“The Hill has Something to Say”

“The Hill has Something to Say” is a composition by Craig Harris, based on a poem by renowned poet Rita Dove. The poem expresses the depth and meaning of all that has unfolded through time on the hill, and reinforces the thread that holds all time together in us. This work was commissioned for soprano Renée Fleming, and premiered in 2000 at Alice Tully Hall, Lincoln Center, with Richard Bado on piano, on a concert of live American composers.

“The Hill has Something to Say” was written for Soprano, Piano and Amphora. The composition can also be performed by Soprano and Piano alone. This recording includes Norah Long as soprano, with Craig Harris on piano.

  The Hill Has Something to Say
 Rita Dove

 but isn't talking.
 Instead the valley groans as the wind,
 hoots its one bad note.
 Halfway up, we stop to peek
 through smudged pine: this is Europe
 and its green terraces.
 and takes its time.
 What's left to climb's inside us,
 earth rising, stupified.
 : it's not all in the books
 (but maps don't lie).
 The hill has a right
 to stand here, one knob
 in the coiled spine of a peasant
 who, forgetting to flee, simply
 lay down forever.
 bootstrap and spur
 harrow, and pitchfork
 a bugle a sandal
 clay head of a pipe
 (For all we know
 the wind's inside us, pacing
 our lungs. For all we know
 it's spring and the ground
 moistens as raped maids break
 to blossom. What's invisible
 sings, and we bear witness.)
 if we would listen! Underfoot
 slow weight, Scavenger Time,
 and the little old woman
 who lives there still. 

About the Amphora

The amphora sound is a full-bodied, breathy, resonant, pure bottle tone, like the whistling of the wind surrounding and embracing the hill, heard as if one could quiet the outside world and internal turmoil long enough to really listen to its ebb and flow. The sound originates in long blown bottle tones, thrust into an ever moving, ever breathing exchange with the piano, over which the voice finds expression in the poetic circumspection of life as viewed through the lens of this slowed state of being. The blown bottle tones were sampled, transformed, and integrated into a computer program to trigger by the performer live on stage, by the pianist, or by a live offstage operator. Renée triggered the sound tracks live for the premiere performances.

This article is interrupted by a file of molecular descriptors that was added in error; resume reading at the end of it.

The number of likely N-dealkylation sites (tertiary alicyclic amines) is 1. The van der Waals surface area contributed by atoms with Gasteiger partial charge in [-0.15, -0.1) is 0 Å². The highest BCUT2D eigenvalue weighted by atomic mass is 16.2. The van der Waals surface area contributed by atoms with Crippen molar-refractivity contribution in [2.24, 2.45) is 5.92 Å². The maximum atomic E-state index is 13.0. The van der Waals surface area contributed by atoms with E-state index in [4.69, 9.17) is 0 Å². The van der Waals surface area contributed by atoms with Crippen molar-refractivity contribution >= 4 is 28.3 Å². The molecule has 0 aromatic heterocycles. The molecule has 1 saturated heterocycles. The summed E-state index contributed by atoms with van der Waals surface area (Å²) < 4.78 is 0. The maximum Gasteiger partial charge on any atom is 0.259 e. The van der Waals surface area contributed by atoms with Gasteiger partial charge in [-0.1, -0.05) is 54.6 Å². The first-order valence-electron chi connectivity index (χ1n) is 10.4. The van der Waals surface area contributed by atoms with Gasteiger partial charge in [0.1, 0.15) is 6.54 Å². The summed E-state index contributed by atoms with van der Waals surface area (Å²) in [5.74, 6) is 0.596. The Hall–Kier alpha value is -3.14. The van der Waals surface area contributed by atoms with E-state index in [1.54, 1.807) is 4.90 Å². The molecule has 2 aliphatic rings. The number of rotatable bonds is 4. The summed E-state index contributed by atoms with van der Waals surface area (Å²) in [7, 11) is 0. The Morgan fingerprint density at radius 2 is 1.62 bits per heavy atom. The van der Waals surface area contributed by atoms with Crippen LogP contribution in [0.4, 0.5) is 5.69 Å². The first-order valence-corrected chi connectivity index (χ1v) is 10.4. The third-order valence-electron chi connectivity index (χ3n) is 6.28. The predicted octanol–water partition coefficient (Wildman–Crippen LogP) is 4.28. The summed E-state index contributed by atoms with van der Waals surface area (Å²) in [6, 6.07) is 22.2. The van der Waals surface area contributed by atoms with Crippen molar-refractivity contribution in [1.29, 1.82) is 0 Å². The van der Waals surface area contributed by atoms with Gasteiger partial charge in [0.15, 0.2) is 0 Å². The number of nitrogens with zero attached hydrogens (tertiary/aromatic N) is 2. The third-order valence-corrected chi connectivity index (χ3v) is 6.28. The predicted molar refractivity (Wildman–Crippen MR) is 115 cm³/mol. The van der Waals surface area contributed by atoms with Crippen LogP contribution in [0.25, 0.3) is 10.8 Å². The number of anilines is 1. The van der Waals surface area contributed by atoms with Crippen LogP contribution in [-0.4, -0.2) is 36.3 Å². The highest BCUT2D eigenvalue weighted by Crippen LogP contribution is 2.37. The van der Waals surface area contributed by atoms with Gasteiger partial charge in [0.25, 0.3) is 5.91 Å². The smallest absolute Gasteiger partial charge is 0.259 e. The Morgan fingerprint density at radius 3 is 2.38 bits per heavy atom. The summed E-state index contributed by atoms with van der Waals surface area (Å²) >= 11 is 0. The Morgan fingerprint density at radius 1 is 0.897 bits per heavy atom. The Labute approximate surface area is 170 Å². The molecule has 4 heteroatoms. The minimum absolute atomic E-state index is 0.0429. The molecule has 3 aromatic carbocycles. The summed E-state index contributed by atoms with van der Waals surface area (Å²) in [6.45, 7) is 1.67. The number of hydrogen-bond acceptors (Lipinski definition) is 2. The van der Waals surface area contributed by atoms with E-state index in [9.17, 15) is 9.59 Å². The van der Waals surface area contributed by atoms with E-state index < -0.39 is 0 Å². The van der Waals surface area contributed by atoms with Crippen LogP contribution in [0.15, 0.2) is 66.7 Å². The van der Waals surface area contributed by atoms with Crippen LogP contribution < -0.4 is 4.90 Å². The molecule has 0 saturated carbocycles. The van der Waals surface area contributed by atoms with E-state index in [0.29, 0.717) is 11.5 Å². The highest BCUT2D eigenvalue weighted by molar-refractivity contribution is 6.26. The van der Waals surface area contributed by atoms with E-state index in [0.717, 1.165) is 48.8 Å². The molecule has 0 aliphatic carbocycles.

Here is a review of the 2000 premiere performance by Anthony Tommasini in the New York Times.

The Hill Has Something to Say was underwritten by the American Composers Forum, with funds provided by the Jerome Foundation, and by the Hanson Institute for American Music. “The Hill Has Something to Say” from Museum: Poems by Rita Dove, Carnegie Mellon University Press, Pittsburgh, PA. © 1992 by Rita Dove. Reprinted by permission of the author.